The purchase of this stamp/s will earn you 75 points valued at $1.50.
FRANKLIN and WASHINGTON
Issue date 5/29 and 5/30/97
Issued by the United States Postal Service at Pacific 97 to commemorate the 150th anniversary of the 1847 United States first general issues. The sheets feature the designs of the first two United States postage stamps re-engraved with new denominations. Each souvenir sheet contains an enlarged die proof of the original design and the wording: "PACIFIC '97 SAN FRANCISCO, CA FROM MAY 29 to JUNE 8,1997".
These souvenir sheets were only available for the eleven (11) day duration of the PACIFIC '97 stamp show. They never appeared for sale at any of our local post offices or philatelic windows.
There were 4,600,000 of each sheet printed. Only a little more than one tenth or 500,000 of each sheet were sold!! The balance of 4.1 million was destroyed by the Postal Service. That makes this set the rarest souvenir sheet issue since 1933!
Demand Stirs Buy Price For Pacific SheetsReprinted from Linn's Stamp News, March 9, 1998, page 30, "Stamp Market Tips" by John G. Ross
In spring 1997, thousands of collectors enjoyed attending the great PACIFIC 97 international stamp exhibition in San Francisco California.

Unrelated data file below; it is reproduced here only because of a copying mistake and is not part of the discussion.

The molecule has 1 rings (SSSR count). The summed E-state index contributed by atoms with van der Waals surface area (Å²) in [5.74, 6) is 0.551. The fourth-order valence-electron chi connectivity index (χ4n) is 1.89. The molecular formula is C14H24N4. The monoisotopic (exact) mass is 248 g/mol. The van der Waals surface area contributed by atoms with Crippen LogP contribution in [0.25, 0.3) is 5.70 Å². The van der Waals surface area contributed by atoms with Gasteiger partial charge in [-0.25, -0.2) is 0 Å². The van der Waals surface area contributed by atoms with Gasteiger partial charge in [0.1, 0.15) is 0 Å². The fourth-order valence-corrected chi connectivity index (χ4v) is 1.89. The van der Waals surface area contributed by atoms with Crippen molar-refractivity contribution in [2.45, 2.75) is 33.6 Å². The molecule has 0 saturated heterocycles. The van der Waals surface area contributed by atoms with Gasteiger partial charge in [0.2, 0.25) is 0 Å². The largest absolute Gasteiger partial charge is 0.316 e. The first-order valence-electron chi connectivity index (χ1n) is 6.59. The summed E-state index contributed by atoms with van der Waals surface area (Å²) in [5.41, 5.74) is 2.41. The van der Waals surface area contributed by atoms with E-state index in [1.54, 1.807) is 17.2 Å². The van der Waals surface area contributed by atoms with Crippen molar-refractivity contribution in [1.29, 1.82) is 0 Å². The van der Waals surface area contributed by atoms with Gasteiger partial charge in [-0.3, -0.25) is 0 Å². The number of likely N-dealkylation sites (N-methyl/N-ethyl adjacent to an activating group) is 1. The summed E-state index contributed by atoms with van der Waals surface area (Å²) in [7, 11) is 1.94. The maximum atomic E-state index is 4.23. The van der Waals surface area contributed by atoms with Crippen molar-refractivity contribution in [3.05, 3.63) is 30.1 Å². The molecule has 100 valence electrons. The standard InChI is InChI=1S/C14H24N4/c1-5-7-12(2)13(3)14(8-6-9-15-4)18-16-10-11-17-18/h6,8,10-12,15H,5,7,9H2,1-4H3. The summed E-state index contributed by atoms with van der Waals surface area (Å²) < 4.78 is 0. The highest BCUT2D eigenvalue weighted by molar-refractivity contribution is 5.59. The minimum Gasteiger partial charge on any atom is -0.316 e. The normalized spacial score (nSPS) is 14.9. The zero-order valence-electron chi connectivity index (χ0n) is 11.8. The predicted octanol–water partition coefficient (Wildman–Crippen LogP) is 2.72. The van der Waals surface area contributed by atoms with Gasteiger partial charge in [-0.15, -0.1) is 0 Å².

The U. S. Postal Service issued two special souvenir sheets at the show, Scott 3139-40. Each souvenir sheet included a commemorative inscription and 12 stamps that are modified versions of the first U. S. postage stamps issued in 1847.
The souvenir sheets went off sale June 8, 1997, and nearly all remainder were destroyed. If you collect U. S. stamps, make sure you own these two sheets.
Here and there dealers are starting to advertise to buy the sheets for $15.00, suggesting that wholesale quantities are not widely available.
I believe that in a years time they will be selling for a lot more than they are today.
The set of two souvenir sheets had a fairly high face value at $13.20, and only 593,000 sets were sold, including those the Postal Service used on commemorative programs and other products.
About 525,000 of each sheet were sold as mint stamps. This supply was diminished moderately, of course, by collectors who used the sheets to make souvenir covers or to send normal mail.